The acculturation expectations of members of the larger society are defined by the same two dimensions as migrants’ acculturation strategies (Berry, 1990). The integration expectation of the majority group is associated with more positive psychological outcomes and favorable intergroup attitudes. The role of the domi­nant group in the acculturation process of migrants and minorities is important. The acculturation expectations of members of the larger society have an impact on how intergroup relations develop even more than the attitudes of members of the minority groups because the majority group has greater access to resources and influence, and the involvement of this group in the public and political life of the state has a longer history and therefore is stronger (Geschke, Mummendey, Kessler, & Funke, 2010).

Previous studies have revealed that the relationship between acculturation strategies and adaptation is strongly influenced by the social and political context of the receiving society (Berry & Sabatier, 2010; Jasinskaja-Lahti, Liebkind, Hor­enczyk, & Schmitz, 2003; Kus-Harbord & Ward, 2015) as well as by the duration of migrants’ residence in the host country (Jasinskaja-Lahti, Horenczyk & Kinunen, 2011). Additionally there are differences between psychological and sociocultural adaptation (Masgoret & Ward 2006) and differences in the relationships between different acculturation strategies and kinds of adaptation. Ward and Rana-Deuba (1999) found that integration predicted psychological adaptation, while assimila­tion better predicted sociocultural adaptation. The study of Jasinskaja-Lahti and colleagues (2011) confirmed the positive impact of integration on psychological adaptation but not on socioeconomic adaptation. In the same study, length of resi­dence in the host country predicted sociocultural and socioeconomic adaptation but not psychological adaptation. The researchers concluded that integration as well as assimilation might promote socioeconomic adaptation in culturally diverse countries at the beginning of the acculturation process. We believe that the rela­tionship between different acculturation strategies/expectations and the different types of adaptation requires additional studies in different contexts and with differ­ent ethnic groups.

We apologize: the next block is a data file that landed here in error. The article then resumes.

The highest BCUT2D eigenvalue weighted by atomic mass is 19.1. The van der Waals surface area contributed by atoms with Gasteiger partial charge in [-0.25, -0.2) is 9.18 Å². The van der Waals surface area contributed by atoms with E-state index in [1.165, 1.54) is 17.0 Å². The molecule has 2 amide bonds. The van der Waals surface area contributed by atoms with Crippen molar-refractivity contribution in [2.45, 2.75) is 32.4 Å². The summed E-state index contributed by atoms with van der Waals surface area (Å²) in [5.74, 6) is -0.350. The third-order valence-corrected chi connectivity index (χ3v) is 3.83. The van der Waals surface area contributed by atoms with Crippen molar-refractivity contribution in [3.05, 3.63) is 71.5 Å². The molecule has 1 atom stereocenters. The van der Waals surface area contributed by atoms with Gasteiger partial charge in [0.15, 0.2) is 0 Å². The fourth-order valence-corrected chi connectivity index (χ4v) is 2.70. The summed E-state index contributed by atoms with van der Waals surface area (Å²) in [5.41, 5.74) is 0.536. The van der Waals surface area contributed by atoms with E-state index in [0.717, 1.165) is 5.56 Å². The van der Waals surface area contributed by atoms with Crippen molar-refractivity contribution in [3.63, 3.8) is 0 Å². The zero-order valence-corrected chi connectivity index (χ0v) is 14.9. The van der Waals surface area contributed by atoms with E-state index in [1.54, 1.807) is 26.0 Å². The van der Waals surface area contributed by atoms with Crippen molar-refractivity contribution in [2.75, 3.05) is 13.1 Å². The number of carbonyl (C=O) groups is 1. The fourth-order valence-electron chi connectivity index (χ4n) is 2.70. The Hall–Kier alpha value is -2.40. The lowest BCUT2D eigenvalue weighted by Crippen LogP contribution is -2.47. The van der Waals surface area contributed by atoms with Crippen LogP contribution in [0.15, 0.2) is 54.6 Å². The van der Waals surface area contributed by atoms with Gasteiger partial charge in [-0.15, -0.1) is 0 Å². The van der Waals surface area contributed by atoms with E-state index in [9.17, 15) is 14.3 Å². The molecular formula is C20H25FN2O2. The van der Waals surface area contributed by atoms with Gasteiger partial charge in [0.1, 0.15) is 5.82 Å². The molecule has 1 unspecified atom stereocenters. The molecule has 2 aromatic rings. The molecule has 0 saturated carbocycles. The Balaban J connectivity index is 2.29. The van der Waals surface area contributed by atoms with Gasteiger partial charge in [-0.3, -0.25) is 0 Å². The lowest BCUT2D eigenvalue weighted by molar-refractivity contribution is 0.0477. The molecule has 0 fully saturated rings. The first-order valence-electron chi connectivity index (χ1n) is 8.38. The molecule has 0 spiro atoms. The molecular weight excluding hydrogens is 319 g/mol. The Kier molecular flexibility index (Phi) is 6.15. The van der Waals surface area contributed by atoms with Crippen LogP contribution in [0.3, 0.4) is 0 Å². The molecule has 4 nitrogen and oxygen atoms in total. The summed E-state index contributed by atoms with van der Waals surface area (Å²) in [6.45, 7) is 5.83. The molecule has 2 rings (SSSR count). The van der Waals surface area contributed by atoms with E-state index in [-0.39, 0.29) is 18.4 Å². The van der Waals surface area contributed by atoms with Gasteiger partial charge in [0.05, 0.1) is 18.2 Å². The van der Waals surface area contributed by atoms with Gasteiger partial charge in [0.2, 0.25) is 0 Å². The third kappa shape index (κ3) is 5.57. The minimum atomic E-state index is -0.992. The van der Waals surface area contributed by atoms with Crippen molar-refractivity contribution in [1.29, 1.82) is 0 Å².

The research hypotheses

According to Berry (2013) three hypotheses (the multiculturalism hypothesis, the contact hypothesis, and the integration hypothesis) are crucial for understanding intercultural relations. The multiculturalism hypothesis connects individuals’ per­ceived security to their acceptance of those who are culturally different. The con­tact hypothesis proposes that contact with individuals from other groups promotes positive intercultural attitudes (it is important that the contact be equal and volun­tary). The integration hypothesis proposes that double cultural engagement (inte­gration of both cultures) promotes psychological and sociocultural adaptation. For our study, we formulated the following hypotheses:

  1. The multiculturalism hypothesis: the higher a person’s sense of security, the higher the willingness to accept those who are culturally different. Specifically: the higher the perceived security, the higher the support of multicultural ideol­ogy and ethnic tolerance (for both the immigrant group and members of the larger society).
  2. The contact hypothesis: intercultural contact and sharing promote mutual ac­ceptance (under certain conditions, especially that of equality). Specifically:
    2a. The higher the intensity of friendly contacts with the larger society among immigrants, the higher their preference for integration or assimilation strategies.
    2b. The higher the intensity of friendly contacts with immigrants among mem­bers of the larger society, the higher their level of ethnic tolerance and their preferences for integration or assimilation expectations.
  3. The integration hypothesis: the higher one’s preference for the integration strat­egy, the higher one’s psychological and sociocultural adaptation. Specifically:
    3a. The higher the preference for the acculturation strategy of integration among immigrants, the higher their level of life satisfaction, self-esteem, and sociocultural adaptation.
    3b. The higher the preference for integration expectation among members of the larger society, the higher their level of life satisfaction and self-esteem.